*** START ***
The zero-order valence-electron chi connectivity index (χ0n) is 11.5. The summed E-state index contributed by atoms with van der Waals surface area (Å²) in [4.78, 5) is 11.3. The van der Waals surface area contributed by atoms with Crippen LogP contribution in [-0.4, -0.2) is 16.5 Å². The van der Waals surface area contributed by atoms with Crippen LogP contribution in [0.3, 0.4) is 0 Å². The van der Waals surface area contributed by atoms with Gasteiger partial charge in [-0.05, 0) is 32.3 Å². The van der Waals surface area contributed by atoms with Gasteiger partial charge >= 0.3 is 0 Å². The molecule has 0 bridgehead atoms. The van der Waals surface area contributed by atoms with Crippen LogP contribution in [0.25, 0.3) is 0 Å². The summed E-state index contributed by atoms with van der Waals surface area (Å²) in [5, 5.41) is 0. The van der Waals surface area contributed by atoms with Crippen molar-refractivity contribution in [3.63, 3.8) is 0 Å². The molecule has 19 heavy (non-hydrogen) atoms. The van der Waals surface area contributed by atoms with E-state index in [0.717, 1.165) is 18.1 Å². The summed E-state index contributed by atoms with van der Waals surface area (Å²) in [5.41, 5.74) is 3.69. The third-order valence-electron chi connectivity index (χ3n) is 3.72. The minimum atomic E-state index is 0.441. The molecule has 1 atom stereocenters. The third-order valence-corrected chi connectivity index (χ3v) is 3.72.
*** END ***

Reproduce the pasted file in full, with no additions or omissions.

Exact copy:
The zero-order valence-electron chi connectivity index (χ0n) is 11.5. The summed E-state index contributed by atoms with van der Waals surface area (Å²) in [4.78, 5) is 11.3. The van der Waals surface area contributed by atoms with Crippen LogP contribution in [-0.4, -0.2) is 16.5 Å². The van der Waals surface area contributed by atoms with Crippen LogP contribution in [0.3, 0.4) is 0 Å². The van der Waals surface area contributed by atoms with Gasteiger partial charge in [-0.05, 0) is 32.3 Å². The van der Waals surface area contributed by atoms with Gasteiger partial charge >= 0.3 is 0 Å². The molecule has 0 bridgehead atoms. The van der Waals surface area contributed by atoms with Crippen LogP contribution in [0.25, 0.3) is 0 Å². The summed E-state index contributed by atoms with van der Waals surface area (Å²) in [5, 5.41) is 0. The van der Waals surface area contributed by atoms with Crippen molar-refractivity contribution in [3.63, 3.8) is 0 Å². The molecule has 19 heavy (non-hydrogen) atoms. The van der Waals surface area contributed by atoms with E-state index in [0.717, 1.165) is 18.1 Å². The summed E-state index contributed by atoms with van der Waals surface area (Å²) in [5.41, 5.74) is 3.69. The third-order valence-electron chi connectivity index (χ3n) is 3.72. The minimum atomic E-state index is 0.441. The molecule has 1 atom stereocenters. The third-order valence-corrected chi connectivity index (χ3v) is 3.72.